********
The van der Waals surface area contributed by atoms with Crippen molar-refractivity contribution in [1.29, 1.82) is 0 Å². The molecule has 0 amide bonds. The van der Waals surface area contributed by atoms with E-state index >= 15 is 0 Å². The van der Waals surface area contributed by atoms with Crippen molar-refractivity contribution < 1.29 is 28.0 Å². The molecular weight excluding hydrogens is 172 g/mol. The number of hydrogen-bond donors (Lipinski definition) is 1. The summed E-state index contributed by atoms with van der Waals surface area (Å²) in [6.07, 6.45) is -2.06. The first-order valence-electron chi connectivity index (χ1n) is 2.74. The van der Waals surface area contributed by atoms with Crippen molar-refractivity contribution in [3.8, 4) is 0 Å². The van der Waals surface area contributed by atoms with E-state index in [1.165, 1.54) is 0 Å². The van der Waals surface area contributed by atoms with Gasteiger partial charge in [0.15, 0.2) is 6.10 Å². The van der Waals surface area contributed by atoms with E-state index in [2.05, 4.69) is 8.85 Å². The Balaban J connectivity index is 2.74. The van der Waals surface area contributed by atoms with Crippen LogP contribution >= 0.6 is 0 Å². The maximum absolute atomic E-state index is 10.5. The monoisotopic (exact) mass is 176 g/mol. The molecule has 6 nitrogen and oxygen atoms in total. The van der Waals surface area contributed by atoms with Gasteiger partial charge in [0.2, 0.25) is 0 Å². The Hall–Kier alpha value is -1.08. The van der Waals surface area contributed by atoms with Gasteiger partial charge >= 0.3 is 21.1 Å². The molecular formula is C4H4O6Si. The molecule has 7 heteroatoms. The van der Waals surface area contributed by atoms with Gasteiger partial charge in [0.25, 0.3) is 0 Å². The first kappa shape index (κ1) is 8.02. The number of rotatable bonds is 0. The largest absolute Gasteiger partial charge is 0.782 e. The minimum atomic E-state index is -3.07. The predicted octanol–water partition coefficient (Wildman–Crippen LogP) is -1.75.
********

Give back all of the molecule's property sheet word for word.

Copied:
The van der Waals surface area contributed by atoms with Crippen molar-refractivity contribution in [1.29, 1.82) is 0 Å². The molecule has 0 amide bonds. The van der Waals surface area contributed by atoms with E-state index >= 15 is 0 Å². The van der Waals surface area contributed by atoms with Crippen molar-refractivity contribution < 1.29 is 28.0 Å². The molecular weight excluding hydrogens is 172 g/mol. The number of hydrogen-bond donors (Lipinski definition) is 1. The summed E-state index contributed by atoms with van der Waals surface area (Å²) in [6.07, 6.45) is -2.06. The first-order valence-electron chi connectivity index (χ1n) is 2.74. The van der Waals surface area contributed by atoms with Crippen molar-refractivity contribution in [3.8, 4) is 0 Å². The van der Waals surface area contributed by atoms with E-state index in [1.165, 1.54) is 0 Å². The van der Waals surface area contributed by atoms with Gasteiger partial charge in [0.15, 0.2) is 6.10 Å². The van der Waals surface area contributed by atoms with E-state index in [2.05, 4.69) is 8.85 Å². The Balaban J connectivity index is 2.74. The van der Waals surface area contributed by atoms with Crippen LogP contribution >= 0.6 is 0 Å². The maximum absolute atomic E-state index is 10.5. The monoisotopic (exact) mass is 176 g/mol. The molecule has 6 nitrogen and oxygen atoms in total. The van der Waals surface area contributed by atoms with Gasteiger partial charge in [0.2, 0.25) is 0 Å². The Hall–Kier alpha value is -1.08. The van der Waals surface area contributed by atoms with Gasteiger partial charge >= 0.3 is 21.1 Å². The molecular formula is C4H4O6Si. The molecule has 7 heteroatoms. The van der Waals surface area contributed by atoms with Gasteiger partial charge in [0.25, 0.3) is 0 Å². The first kappa shape index (κ1) is 8.02. The number of rotatable bonds is 0. The largest absolute Gasteiger partial charge is 0.782 e. The minimum atomic E-state index is -3.07. The predicted octanol–water partition coefficient (Wildman–Crippen LogP) is -1.75.